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4

I'm not sure I understand, but if you want to compute the variance of $exp(X)$, where $X$ is normally distributed with mean $\mu$ and variance $\sigma^2$, that variance is (from Wikipedia): $$\left(\exp{(\sigma^2)} - 1\right) \exp{(2\mu + \sigma^2)}$$


4

Here couple pointers to push you back on the right path (so I hope): Start with the payoff function and hence $S(T)$, which consists of $(W(T)-W(t))$ , $W$ being a Brownian Motion under the risk neutral measure) you can greatly simplify by working with a standard normal random variable: $$Y = \frac{-(W(T)-W(t))}{\sqrt{T-t}}$$, which helps to get rid of ...


4

You're forgetting that -2.52 is still in natural logarithm terms. So the correct answer is 2.71828183 raised to the -2.52 power which equals 0.08. Your ending portfolio value is 8% of what it was a year ago.


3

The distribution of the log of a stock price in n days is a normal distribution with mean of $\log(current_price)$ and standard deviation of $volatility*\sqrt(n/365.2425)$ if you're using calendar days, and assuming no dividends and 0% risk-free interest rate. Note that the standard deviation is independent of the current_price: if ...


3

As @Rustam notes, "correlation" of deterministic functions in the sense you describe is a special case of allowing $\mu$ and $\sigma$ to have a term structure of arbitrary shape. Since the latter is easy to treat, no one bothers with restricted forms of it. Now, there quite a few people who deal with models that let $\sigma$ change with $S$. I am thinking ...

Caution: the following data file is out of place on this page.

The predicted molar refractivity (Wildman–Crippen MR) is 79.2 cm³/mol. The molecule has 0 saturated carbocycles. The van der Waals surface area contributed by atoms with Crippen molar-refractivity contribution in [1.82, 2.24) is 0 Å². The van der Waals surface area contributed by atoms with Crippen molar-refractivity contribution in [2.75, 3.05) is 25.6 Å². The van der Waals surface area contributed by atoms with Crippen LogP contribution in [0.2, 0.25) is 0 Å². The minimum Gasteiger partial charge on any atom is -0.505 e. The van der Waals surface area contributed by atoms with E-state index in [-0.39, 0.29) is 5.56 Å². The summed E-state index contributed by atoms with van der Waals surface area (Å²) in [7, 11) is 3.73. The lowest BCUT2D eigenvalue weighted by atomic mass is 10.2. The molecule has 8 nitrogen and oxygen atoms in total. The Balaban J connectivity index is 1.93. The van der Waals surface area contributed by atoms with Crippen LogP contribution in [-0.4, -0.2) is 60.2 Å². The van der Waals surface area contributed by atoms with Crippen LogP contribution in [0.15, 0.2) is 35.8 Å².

2

There are many ways answering this, here is one: We assume the asset price at $t=T$, $S_T = S_{T-1} \times (S_T / S_{T-1})$. Assuming continuous compounding, we can write, $S_T = S_{T-1} \times \exp(R_{T-1})$. Working the same way for the previous period, we get $S_{T} = S_{T-2} \times \exp(R_{T-1}+R_T)$. Working all the way back to the initial value of ...


2

What you have to start with is: $$dS_t=\mu S_t dt + \sigma S_t dW_t$$ where $W_t$ is a standard brownian motion (SBM). You want to solve for $S_t$, so how would you proceed? If you integrate both sides of the equation between 0 and $T$, you get: $$S_T - S_0= \mu \int_0^T S_t dt + \sigma \int_0^T S_t dW_t$$ Okay and then what? The fact that you have ...


1

Your formula, as it stands, is incorrect, at least is if $E$ means the "expected value under real-world probabilities". I wrote a blog post explaining the basic rationale behind risk-neutral pricing where you will see that if the Fundamental Theorem of Asset Pricing theorem holds, you can write: Let $X_t=S_{1,t}-S_{2,t}$ $$e^{-rt} X_t = ...


1

One way to start thinking about this is to work out a couple of Discrete versions of Ito's lemma ├śksendal (6th edition) Example 3.1.9: almost surely, $$ B_t^2 - t = \int_0^t 2B_s dB_s $$ This has a discrete version which holds everywhere: let $X_n=\pm 1$ and $S_n=\sum_{i=1}^n X_i$, then $$ S^2_n-n = 2\sum_{i=0}^{n-1} S_i X_{i+1} $$ To verify ...


1

I doubt you can do this. Correction term appears in Ito because Brownian motion has infinite variation (non zero quadratic variation). In discrete and therefore finite models you cannot observe this phenomenon.



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